Democrats Facing 2016 Debate Dilemma

The party is starting discussions about 2016 primary debates, but it’s challenging to do without knowing what Hillary Clinton’s opposition will look like.

NEW YORK, NY - SEPTEMBER 23: Hillary Clinton is viewed in the audience as U.S. President Barack Obama, who is in New York City for the 69th Session of the United Nations General Assembly, speaks at the Clinton Global Initiative on September 23, 2014 in New York City.
National Journal
Emily Schultheis
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Emily Schultheis
Jan. 29, 2015, 3 p.m.

Demo­crats are fa­cing a grow­ing lo­gist­ic­al di­lemma as their plan­ning for the next pres­id­en­tial elec­tion gets un­der­way: They need to start or­gan­iz­ing a pro­cess for pres­id­en­tial primary de­bates, but there aren’t any can­did­ates to in­vite. And with Hil­lary Clin­ton likely to clear the field of ser­i­ous com­pet­i­tion, she may want to avoid de­bat­ing her op­pos­i­tion al­to­geth­er.

Na­tion­al Demo­crats have be­gun the pro­cess of plan­ning for primary de­bates, but they stress that everything is in the very early stages. Top Demo­crat­ic Na­tion­al Com­mit­tee aides are in touch with in­ter­ested TV net­works and po­ten­tial co­spon­sor­ing groups to dis­cuss dates and formats, as well as with rep­res­ent­at­ives of all pro­spect­ive 2016 Demo­crat­ic can­did­ates.

But how many de­bates, where and when they’re held, and what they look like de­pend en­tirely on which Demo­crats end up get­ting in­to the race — and if Clin­ton faces second-tier op­pos­i­tion, there’s a chance there won’t be any de­bates. Un­like with Re­pub­lic­ans, who have long known the like­li­hood of a big field and could plan their de­bates ac­cord­ingly, the Demo­crats’ pro­cess has al­ways been more un­cer­tain.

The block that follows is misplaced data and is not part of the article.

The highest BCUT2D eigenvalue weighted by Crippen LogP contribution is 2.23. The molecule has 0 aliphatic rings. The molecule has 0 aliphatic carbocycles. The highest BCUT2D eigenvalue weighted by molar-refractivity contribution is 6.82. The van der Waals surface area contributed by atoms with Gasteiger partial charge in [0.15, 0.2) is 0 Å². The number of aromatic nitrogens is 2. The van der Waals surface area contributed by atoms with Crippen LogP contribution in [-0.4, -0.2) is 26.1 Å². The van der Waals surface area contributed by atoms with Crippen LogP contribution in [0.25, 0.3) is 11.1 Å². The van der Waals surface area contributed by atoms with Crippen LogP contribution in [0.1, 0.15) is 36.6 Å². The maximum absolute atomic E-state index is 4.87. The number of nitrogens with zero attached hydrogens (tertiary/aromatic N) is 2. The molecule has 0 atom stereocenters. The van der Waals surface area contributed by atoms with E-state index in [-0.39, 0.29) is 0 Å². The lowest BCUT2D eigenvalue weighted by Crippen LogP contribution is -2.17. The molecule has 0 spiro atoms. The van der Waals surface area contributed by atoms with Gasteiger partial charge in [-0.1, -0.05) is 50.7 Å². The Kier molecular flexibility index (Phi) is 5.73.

Ini­tial con­ver­sa­tions about the next year’s de­bate sched­ule have taken place, but party of­fi­cials ac­know­ledge the de­tails won’t be ironed out un­til it’s clear who’s run­ning and who isn’t.

“We’ve met with [the DNC], I know oth­ers have as well — but they just don’t know what the field is go­ing to look like,” said one TV net­work source. “There’s a scen­ario where Hil­lary is the only kind of ser­i­ous cred­ible can­did­ate, in which case they might want zero de­bates or very, very few.”

A few things are cer­tain: There will be few­er Demo­crat­ic de­bates than in 2008 and they’ll start con­sid­er­ably later in the cycle. Obama and Clin­ton de­bated 27 times dur­ing the 2008 primary, a stag­ger­ing num­ber that party of­fi­cials have no de­sire to re­peat. And in­stead of a spring start for those de­bates — the first one of the 2008 cycle was held in late April 2007 — net­works and the DNC an­ti­cip­ate the earli­est a de­bate could start is the fall.

But if the field is small and Clin­ton is far ahead in polling, in­siders ex­pect her to have a lot of sway over the de­bate pro­cess and sched­ule — which may mean a much trim­mer de­bate sched­ule than in years past.

“In a pro­spect­ive Clin­ton can­did­acy “¦ there’s a very strong chance she’ll start off with a very strong lead,” said vet­er­an Demo­crat­ic strategist Chris Le­hane. “That would give her a little bit of a stronger hand to play in terms of both de­term­in­ing how many de­bates are ac­tu­ally pro­posed and which ones she ac­tu­ally agrees to.”